$\!\, Q = \frac { \omega L} {R}$ or $\!\, R = 1.6 ohms$

So the capacitors transform an impedance of 1.6 ohms (real, on resonance) into 50 ohms, a ratio of 31, (50/1.6). The current in the coil is therefore 31 times larger than the 0.8 amperes seen into 50 ohms, and the voltage across the LC circuit is 1/31 the input voltage (power conserved). The RF current in the coils is therefore about 25 amperes rms, which produces a field H1 of about 1 gauss rms in the 1 microhenry coil 6 mm in diameter (H1 = LI /A, where A is the cross sectional area of the coil).

Significant RF power from the amplifier is prevented from going into the detection block of the circuit by the quarter-wavelength cable $\left ( \frac {\lambda}{4}\ \right )$ and the crossed protection diodes. Just as for organ pipes or any resonant tube, an open-ended quarter-wave coaxial cable driven with a frequency $\frac {c} {\lambda}$ has a low voltage, high current node (short circuit) at the driven end. It is therefore possible to short circuit and destroy a RF oscillator or power amplifier simply by accidentally hooking an unconnected (unterminated) quarter-wave cable to it! Proper terminations are important always, before turning on any power! Conversely, a quarter wave cable shorted at one end presents an open circuit (high voltage, low current) node to the driving end. A quarter-wave cable transforms a short circuit to an open circuit, and vice-versa. So, when the power from an RF pulse travels down the quarter-wave cable in this apparatus and starts to turn on the protection diodes at the far end of it, the diodes appear as a short circuit at one end and an open circuit at point A. RF power flows into the 50 ohm impedance presented by the LC circuit rather than the high impedance open circuit presented by the cable and diodes.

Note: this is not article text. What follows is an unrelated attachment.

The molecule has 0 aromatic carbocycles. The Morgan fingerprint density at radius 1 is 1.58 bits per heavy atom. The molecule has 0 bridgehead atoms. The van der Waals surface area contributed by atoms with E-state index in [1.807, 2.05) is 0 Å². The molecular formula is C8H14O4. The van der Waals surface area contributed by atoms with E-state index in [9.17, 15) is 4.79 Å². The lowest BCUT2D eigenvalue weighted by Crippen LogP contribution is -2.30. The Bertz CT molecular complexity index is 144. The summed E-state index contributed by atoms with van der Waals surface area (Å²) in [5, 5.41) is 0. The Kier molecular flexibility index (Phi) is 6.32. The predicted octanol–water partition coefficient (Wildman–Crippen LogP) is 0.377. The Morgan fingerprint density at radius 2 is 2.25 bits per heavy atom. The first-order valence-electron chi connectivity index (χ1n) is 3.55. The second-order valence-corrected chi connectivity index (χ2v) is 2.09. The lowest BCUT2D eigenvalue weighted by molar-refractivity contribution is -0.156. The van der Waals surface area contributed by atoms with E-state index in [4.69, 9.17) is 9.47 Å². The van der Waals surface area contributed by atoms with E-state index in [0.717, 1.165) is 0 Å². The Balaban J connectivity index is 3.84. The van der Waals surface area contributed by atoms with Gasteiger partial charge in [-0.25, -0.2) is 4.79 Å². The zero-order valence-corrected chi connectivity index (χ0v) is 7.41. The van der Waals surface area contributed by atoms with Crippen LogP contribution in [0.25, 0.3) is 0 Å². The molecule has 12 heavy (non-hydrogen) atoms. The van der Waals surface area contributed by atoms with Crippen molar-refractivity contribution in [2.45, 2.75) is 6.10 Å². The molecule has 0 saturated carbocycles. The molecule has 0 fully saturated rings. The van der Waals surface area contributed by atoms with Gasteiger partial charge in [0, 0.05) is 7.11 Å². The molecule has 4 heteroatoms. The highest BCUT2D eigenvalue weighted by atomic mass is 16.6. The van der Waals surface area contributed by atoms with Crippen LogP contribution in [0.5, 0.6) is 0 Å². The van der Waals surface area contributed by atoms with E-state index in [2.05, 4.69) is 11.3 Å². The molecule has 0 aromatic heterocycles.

Detection Block

Following the RF pulse, the nuclear magnetization is tipped into a coherent superposition state. The nuclear magnetization vector is tipped away from its equilibrium value (along Ho z). The pulse is now off the axis, and the spins are free to precess about Ho at the Larmor frequency $\!\,\nu_o$. This "free precession" induces a voltage across the coil. If the RF pulse tips the spin magnetization by 90 degrees into the xy plane (such a pulse is call a "90 degree pulse" or " $\!\, \frac {\pi}{2}$ pulse", then the magnetization vector M precesses in the xy plane;